General Motors CEO Dan Akerson called on President Barack Obama to come up with a cohesive 30-year national energy policy that would develop all forms of energy, but slash carbon emissions and shrink the trade deficit.
"The commission needs to include a broad cross-section of energy producers and energy consumers, and they should be given a straightforward charge: Develop a plan to improve our standard of living by extending the duration of the natural gas and tight oil 'dividend' for as long as possible," Akerson said Wednesday at the IHS CERA energy conference in Houston.
For Akerson and GM, his remarks were a rare public declaration of policy preferences that contrasted with the low profile GM maintained during the 2012 presidential election, when the company was wielded as a political tool by Democrats and Republicans.
GM's spending on lobbying fell to $7.2 million last year, a 12-year low, and a 35% reduction from $11 million spent a year earlier, according to the Center for Responsive Politics.
Akerson's decision to speak out and emphasize the importance of securing the nation's energy future could indicate the automaker is taking early steps to restore its influence in Washington.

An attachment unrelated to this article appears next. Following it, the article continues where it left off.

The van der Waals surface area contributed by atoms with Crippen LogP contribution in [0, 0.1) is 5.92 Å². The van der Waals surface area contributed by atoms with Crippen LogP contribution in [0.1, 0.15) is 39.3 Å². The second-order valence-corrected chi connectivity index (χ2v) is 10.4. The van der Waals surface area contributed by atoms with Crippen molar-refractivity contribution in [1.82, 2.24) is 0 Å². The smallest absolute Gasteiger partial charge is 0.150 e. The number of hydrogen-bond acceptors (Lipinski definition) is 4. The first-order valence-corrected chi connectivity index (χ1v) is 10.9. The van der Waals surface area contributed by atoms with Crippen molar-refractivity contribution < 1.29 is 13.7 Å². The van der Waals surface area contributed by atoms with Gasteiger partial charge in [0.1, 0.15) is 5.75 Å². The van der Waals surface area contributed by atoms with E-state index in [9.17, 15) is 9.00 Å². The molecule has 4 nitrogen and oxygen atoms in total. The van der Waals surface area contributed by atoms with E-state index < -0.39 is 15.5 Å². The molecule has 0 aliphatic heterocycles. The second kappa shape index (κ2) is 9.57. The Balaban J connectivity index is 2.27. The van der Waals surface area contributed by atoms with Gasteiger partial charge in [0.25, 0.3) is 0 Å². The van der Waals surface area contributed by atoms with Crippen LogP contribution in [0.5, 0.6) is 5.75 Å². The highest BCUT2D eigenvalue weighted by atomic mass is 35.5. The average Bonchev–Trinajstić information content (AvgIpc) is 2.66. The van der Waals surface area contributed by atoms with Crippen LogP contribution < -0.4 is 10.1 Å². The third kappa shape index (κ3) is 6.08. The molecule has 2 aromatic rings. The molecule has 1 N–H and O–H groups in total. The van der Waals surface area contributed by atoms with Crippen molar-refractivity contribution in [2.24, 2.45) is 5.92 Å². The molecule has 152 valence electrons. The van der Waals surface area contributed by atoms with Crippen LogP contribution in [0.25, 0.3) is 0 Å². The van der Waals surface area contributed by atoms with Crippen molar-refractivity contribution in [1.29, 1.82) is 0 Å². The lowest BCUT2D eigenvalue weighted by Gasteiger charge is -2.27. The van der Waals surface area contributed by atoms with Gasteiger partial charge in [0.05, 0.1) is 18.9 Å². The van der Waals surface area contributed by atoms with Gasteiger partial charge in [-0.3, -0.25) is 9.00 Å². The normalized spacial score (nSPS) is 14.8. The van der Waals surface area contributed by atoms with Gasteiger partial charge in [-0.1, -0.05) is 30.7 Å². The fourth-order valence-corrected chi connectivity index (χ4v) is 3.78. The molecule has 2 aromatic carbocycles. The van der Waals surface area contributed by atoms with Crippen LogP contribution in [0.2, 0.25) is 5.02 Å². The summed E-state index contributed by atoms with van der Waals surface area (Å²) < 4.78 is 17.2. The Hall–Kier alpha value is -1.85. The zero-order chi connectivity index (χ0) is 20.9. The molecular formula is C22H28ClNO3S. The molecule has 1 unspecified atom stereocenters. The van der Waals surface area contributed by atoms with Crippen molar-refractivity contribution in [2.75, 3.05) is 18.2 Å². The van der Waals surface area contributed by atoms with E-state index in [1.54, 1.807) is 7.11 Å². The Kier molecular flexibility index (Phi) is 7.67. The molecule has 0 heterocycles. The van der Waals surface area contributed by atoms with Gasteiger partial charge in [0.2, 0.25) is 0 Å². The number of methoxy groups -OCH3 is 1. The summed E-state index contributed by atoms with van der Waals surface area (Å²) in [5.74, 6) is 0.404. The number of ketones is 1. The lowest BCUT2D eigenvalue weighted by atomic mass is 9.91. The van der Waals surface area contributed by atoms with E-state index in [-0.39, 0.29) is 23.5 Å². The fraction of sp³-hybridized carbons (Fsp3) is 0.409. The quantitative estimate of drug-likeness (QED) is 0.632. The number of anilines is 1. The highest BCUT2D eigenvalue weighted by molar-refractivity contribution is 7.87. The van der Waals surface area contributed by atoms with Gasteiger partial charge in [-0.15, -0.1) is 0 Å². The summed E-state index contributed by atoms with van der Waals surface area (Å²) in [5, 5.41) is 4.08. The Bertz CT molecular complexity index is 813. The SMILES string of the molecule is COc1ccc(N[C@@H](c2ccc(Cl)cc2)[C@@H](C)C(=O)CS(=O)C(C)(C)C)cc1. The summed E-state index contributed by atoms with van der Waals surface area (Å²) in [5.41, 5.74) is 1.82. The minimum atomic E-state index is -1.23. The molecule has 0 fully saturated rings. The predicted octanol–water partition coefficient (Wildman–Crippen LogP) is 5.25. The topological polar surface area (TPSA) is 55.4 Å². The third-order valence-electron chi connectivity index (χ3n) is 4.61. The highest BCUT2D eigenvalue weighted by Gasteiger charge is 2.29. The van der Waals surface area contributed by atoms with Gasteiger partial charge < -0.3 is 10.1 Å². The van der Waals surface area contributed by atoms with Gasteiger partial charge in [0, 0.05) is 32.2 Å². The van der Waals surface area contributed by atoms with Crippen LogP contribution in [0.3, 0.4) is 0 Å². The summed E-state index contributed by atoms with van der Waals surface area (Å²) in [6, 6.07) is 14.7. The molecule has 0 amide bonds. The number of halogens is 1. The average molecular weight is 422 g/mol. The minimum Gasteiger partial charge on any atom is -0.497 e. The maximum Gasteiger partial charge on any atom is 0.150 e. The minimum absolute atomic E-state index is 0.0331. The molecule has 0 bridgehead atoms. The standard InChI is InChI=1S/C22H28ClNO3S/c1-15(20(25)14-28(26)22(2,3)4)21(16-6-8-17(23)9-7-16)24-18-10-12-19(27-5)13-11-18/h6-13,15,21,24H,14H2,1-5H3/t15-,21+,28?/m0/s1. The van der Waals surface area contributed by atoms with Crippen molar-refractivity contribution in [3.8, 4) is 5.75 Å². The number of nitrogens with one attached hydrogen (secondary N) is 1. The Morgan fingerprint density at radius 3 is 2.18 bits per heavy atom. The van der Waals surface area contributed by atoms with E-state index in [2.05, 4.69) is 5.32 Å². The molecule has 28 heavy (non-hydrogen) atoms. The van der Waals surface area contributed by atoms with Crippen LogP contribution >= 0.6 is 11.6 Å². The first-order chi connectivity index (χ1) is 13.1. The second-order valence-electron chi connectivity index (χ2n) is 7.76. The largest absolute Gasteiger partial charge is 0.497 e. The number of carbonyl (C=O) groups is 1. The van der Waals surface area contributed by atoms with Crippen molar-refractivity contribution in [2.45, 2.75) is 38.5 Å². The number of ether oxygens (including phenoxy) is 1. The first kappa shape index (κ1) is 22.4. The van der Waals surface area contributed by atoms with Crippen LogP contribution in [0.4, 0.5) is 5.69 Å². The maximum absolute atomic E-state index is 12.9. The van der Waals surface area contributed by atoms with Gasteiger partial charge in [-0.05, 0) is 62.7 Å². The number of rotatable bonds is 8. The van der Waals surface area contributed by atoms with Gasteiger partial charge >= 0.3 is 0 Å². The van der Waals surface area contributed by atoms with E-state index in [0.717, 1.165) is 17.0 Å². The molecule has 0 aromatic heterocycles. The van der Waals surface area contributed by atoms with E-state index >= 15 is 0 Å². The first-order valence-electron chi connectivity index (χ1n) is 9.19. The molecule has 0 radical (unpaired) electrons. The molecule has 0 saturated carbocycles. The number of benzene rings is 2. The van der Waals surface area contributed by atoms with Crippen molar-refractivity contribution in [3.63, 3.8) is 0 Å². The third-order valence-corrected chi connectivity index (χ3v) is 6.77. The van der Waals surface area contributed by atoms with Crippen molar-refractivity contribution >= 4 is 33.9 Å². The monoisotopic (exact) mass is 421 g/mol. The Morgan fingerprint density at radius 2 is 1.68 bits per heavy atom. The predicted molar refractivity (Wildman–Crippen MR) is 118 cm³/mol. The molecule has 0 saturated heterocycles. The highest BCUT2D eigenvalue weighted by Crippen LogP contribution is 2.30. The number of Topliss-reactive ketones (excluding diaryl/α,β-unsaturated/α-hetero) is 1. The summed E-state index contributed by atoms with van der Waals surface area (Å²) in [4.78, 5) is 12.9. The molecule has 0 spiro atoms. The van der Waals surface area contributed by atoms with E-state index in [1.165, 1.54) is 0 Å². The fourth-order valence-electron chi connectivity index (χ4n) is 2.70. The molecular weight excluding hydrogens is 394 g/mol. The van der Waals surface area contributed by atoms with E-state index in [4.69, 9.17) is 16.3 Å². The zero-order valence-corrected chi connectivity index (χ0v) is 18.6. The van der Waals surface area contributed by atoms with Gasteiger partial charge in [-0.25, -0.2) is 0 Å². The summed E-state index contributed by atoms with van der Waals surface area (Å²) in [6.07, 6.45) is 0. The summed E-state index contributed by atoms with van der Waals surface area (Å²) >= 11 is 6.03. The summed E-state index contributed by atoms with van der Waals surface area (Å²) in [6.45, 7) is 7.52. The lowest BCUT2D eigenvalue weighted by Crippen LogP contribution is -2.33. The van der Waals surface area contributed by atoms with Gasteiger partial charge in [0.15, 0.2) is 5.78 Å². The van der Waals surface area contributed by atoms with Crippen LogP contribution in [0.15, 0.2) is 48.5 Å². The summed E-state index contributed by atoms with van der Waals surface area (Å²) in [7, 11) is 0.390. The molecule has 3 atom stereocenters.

His call for a national energy policy falls in line with similar remarks by other auto industry executives, including Ford Executive Chairman Bill Ford, who has been calling for a national energy policy for years.
Akerson said the energy industry, clean-tech innovators, utilities, unions and manufacturers should "negotiate the necessary trade-offs" to "create our first sustainable consumer-driven energy policy."
Akerson's speech, delivered at the IHS CERAWeek conference in Houston, included a few details about GM's energy priorities. He reiterated the company's commitment to putting 500,000 electrified vehicles on the road by 2017, a figure that includes cars with start-stop systems, pure hybrids, plug-in hybrids and pure electric vehicles.
He also said GM:
--Plans to reduce the weight of its vehicles by as much as 15% by the 2016 model year, which improves fuel economy. GM researchers and engineers are incorporating lighter materials like aluminum and carbon fiber into some vehicle parts. For example, the all-new 2014 Chevrolet Corvette Stingray has a carbon-fiber roof.
--Believes natural gas "represents a huge and largely untapped opportunity for commercial fleets and long-haul truckers to save money and contribute to cleaner air." --Will reduce the amount of carbon emissions from its plants by 20% per vehicle by 2020.
--Will boost the number of manufacturing facilities that recycle or reuse 100% of their waste from 104 to 125 by 2025.
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